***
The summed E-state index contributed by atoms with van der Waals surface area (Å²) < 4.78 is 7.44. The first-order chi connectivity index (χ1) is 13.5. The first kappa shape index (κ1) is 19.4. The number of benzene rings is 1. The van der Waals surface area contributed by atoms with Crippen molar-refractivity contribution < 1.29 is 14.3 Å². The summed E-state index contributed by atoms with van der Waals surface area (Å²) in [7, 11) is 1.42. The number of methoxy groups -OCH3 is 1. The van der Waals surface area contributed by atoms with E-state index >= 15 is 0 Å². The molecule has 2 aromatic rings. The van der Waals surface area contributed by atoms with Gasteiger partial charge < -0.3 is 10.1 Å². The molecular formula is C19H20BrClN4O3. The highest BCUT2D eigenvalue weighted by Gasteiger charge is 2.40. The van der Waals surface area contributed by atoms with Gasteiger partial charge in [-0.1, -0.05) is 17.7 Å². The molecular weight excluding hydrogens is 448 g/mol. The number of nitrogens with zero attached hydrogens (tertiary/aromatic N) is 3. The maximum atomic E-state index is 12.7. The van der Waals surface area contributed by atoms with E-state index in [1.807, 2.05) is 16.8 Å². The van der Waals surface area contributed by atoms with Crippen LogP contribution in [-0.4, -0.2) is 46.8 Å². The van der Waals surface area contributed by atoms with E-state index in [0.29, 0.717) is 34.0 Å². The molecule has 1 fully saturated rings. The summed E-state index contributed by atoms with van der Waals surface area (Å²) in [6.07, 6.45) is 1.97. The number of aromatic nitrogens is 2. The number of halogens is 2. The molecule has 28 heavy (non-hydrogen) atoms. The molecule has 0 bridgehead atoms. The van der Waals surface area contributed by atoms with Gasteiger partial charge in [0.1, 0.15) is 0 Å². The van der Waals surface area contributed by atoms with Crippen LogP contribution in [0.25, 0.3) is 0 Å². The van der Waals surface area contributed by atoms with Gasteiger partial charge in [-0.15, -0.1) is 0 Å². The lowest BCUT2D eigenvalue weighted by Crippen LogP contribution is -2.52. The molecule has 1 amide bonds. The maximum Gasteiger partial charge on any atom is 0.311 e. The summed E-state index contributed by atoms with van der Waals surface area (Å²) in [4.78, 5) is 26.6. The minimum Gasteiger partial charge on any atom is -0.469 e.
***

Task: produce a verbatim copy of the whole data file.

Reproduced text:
The summed E-state index contributed by atoms with van der Waals surface area (Å²) < 4.78 is 7.44. The first-order chi connectivity index (χ1) is 13.5. The first kappa shape index (κ1) is 19.4. The number of benzene rings is 1. The van der Waals surface area contributed by atoms with Crippen molar-refractivity contribution < 1.29 is 14.3 Å². The summed E-state index contributed by atoms with van der Waals surface area (Å²) in [7, 11) is 1.42. The number of methoxy groups -OCH3 is 1. The van der Waals surface area contributed by atoms with E-state index >= 15 is 0 Å². The molecule has 2 aromatic rings. The van der Waals surface area contributed by atoms with Gasteiger partial charge < -0.3 is 10.1 Å². The molecular formula is C19H20BrClN4O3. The highest BCUT2D eigenvalue weighted by Gasteiger charge is 2.40. The van der Waals surface area contributed by atoms with Gasteiger partial charge in [-0.1, -0.05) is 17.7 Å². The molecular weight excluding hydrogens is 448 g/mol. The number of nitrogens with zero attached hydrogens (tertiary/aromatic N) is 3. The maximum atomic E-state index is 12.7. The van der Waals surface area contributed by atoms with E-state index in [1.807, 2.05) is 16.8 Å². The van der Waals surface area contributed by atoms with Crippen LogP contribution in [-0.4, -0.2) is 46.8 Å². The van der Waals surface area contributed by atoms with E-state index in [0.29, 0.717) is 34.0 Å². The molecule has 1 fully saturated rings. The summed E-state index contributed by atoms with van der Waals surface area (Å²) in [6.07, 6.45) is 1.97. The number of aromatic nitrogens is 2. The number of halogens is 2. The molecule has 28 heavy (non-hydrogen) atoms. The molecule has 0 bridgehead atoms. The van der Waals surface area contributed by atoms with Gasteiger partial charge in [0.1, 0.15) is 0 Å². The van der Waals surface area contributed by atoms with Crippen LogP contribution in [0.25, 0.3) is 0 Å². The van der Waals surface area contributed by atoms with Gasteiger partial charge in [-0.15, -0.1) is 0 Å². The lowest BCUT2D eigenvalue weighted by Crippen LogP contribution is -2.52. The molecule has 1 amide bonds. The maximum Gasteiger partial charge on any atom is 0.311 e. The summed E-state index contributed by atoms with van der Waals surface area (Å²) in [4.78, 5) is 26.6. The minimum Gasteiger partial charge on any atom is -0.469 e.